This version is out of date, covering development from v9.5.0 to v9.7.3. It is maintained here only for inbound reference links from elsewhere. It is no longer actively updated.

Jump to the current version of aTbRef

Tinderbox v9 Icon

Use of Agents

An agent is a persistent search query; it can also be thought of as a more powerful version of the Find view. The maximum scope of a query is every note (and agent, etc.) in the current TBX document. This holds true even if more than one TBX is open in Tinderbox. The query's arguments then restrict the scope of matches within the overall document scope. Tinderbox has no mechanism for searching across multiple TBX documents.

An agent is a special note: it can have text, links, attributes, etc., per a normal note but its children can only ever be aliases. These aliases are those of anything meeting the criteria of a query stored in the special $AgentQuery attribute. Thus an agent normally acts as a container for aliases. Agent queries can match notes, (including containers), separator notes, aliases, other agents but not map adornments. Adornments are the one exception to an agent's ability to query any object in the document.

As well as gathering aliases, an Agent can act upon the aliased notes via the code stored in its $AgentAction attribute. As the query is run continuously, agents are also dynamic in their filtering. As notes alter they may change their match to the query and be added to or removed from the agent's child aliases. Whilst the agent's action code may cause a matched note's original to move within the underlying outline (e.g. to a new container), an agent can neither delete notes entirely nor create new. The latter is a deliberate safeguard against unintentional data loss.

Normally, attribute changes made to an alias changes the alias' original note. But, be aware that some attributes are 'intrinsic', meaning the original note may hold a different value for the attribute than that in any of its alias(es). With such attributes it may be necessary to use the 'original' designator to ensure the original note's value rather than the value of alias inside the agent is altered.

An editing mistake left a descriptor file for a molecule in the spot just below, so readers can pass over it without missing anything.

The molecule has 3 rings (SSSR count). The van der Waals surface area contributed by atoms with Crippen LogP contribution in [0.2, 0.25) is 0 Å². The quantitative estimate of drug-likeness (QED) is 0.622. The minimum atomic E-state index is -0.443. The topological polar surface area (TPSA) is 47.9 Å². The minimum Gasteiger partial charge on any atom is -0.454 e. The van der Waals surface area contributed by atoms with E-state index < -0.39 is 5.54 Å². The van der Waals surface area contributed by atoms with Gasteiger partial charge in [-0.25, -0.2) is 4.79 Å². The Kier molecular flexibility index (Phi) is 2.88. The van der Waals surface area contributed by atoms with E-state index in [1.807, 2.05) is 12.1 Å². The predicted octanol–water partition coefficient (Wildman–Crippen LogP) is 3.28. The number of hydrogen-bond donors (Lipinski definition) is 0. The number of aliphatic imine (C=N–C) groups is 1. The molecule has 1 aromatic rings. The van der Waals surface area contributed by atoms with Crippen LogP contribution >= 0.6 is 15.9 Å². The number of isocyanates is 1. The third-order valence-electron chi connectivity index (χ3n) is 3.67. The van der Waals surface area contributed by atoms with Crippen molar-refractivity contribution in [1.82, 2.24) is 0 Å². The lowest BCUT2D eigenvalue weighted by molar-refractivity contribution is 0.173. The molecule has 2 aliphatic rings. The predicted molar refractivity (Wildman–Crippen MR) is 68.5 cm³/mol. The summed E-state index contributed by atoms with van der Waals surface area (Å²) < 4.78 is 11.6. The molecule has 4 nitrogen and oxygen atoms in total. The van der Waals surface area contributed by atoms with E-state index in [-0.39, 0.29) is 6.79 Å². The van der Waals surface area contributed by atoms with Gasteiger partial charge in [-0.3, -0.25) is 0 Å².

The 'agent' designator is also useful as it can be used in both the agent query and agent action to use a value stored in an attribute of agent. The allows either/both the query or action to be altered simply by editing attribute(s) in the agent itself. A useful manner of doing this is to make those attributes 'Displayed Attributes' in the agent.

Agents may have regularity of their update cycle varied, including the ability to turn an agent off entirely. In the latter case, this means that when turned off the agent retains whatever children (aliases) it had at the last update cycle before it was turned off. The agent's action is not run when an agent is switched off.

Agents may not be turned into notes, nor notes into agents: both must initially be created as the type of object desired. Agents may not have children other than aliases created by the agent query. An exception is that adornments may be added to agent maps.

An agent may be a separator ($IsSeparator). This option is set via the Properties Inspector's Prototype sub-tab. As a separator, an agent is not visible in Map view but is visible in all other major views (Chart, etc.).

Meanwhile, an agent can have note text, Displayed Attributes and other note features although an agent may be used simply as a filter to gather—and act upon—aliases.

As an agent's output is primarily the effect of its action on aliases, it does not matter where in a document the agent is placed. This is something new users often misunderstand. The choice of whether an agent is better placed amongst the 'content' of the document or hidden away in a separate branch of the outline will depend on the agent's role in the document. Viewing the source of this TBX, it will be seen some agents are within the main content—e.g. those re-stating the attribute listings via data type, etc.—and others which are hidden away in a separate branch of the outline. Indeed, when structuring a new TBX, it is often useful to place all 'content'—the data being worked on—as descendant from a single root level container, making it easy to hide away 'back-of-house' aspects like utility agents, export templates, prototypes, etc.

On export, agent aliases are exported as discrete files, albeit sharing their original's text and most attributes (except intrinsic ones).

Like a note, an agent can also use the $Rule and $Edict attributes allowing it to apply changes to itself as well as its contained aliases.

Queries match both actual notes as well as their aliases. A note satisfies a query if:


Regardless of whether the note or one of its aliases satisfies the query, the agent makes a new alias of the original note.

The agent's child map (i.e. the aliases) is auto-updated and laid out. The default use of a grids can be altered or turned off - see re-arrangeable agent maps.

Aspects of agent and query use